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In calculus, the process of finding a function whose derivative is a given function. The term, sometimes used interchangeably with antidifferentiation, is indicated symbolically with the integral sign . (The differentialdx usually follows to indicate x as the variable.) The basic rules of integration are: (1) (f + g)dx = fdx + gdx (where f and g are functions of the variable x), (2) kfdx = kfdx (k is a constant), and (3) (C is a constant). Note that any constant value may be added onto an indefinite integral without changing its derivative. Thus, the indefinite integral of 2x is x2 + C, where C can be any real number. A definite integral is an indefinite integral evaluated over an interval. The result is not affected by the choice for the value of C. See alsodifferentiation.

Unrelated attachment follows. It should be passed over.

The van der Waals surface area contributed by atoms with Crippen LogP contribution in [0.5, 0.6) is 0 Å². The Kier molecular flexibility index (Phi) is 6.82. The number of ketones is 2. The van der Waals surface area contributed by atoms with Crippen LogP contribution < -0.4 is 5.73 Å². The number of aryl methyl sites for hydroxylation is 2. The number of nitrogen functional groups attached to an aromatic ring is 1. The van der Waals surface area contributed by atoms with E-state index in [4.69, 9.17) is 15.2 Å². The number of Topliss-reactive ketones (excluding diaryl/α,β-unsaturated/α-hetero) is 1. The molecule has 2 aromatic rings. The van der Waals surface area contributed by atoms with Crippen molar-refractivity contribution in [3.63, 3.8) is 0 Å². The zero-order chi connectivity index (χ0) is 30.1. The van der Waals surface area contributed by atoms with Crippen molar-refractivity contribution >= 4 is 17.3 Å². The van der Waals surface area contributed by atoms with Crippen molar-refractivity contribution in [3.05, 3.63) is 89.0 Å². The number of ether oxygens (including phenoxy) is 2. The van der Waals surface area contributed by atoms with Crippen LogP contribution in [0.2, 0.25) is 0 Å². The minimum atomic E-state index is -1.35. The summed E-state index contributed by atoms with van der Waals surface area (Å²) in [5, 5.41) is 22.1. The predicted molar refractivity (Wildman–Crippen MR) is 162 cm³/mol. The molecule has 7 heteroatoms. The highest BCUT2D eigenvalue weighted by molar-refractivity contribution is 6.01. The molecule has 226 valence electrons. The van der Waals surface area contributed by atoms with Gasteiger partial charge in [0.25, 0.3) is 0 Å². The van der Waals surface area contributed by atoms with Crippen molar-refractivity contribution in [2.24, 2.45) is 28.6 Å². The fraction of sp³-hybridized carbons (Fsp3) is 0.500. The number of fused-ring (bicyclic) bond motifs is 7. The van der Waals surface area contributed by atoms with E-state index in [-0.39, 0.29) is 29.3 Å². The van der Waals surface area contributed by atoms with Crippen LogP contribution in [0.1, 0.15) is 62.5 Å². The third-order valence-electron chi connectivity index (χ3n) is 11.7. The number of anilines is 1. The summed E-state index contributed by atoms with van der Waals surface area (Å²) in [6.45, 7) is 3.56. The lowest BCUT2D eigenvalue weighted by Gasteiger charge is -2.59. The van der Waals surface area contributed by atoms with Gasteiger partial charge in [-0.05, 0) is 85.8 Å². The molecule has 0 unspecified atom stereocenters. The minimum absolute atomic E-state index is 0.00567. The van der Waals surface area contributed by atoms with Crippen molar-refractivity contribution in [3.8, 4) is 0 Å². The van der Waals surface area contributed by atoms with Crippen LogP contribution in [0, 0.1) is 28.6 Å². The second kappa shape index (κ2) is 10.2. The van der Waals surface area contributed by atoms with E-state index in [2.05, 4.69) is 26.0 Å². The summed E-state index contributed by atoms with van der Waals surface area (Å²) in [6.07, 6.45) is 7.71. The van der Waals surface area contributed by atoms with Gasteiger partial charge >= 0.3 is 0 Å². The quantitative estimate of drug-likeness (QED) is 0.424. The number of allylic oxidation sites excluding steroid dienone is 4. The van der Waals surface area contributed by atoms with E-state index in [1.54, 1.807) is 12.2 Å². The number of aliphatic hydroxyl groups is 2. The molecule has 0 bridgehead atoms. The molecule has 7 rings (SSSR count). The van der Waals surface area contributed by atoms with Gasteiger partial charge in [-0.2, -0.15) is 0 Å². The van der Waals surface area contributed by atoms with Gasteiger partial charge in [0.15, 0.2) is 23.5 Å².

This entry comes from Encyclopædia Britannica Concise. For the full entry on integration, visit Britannica.com.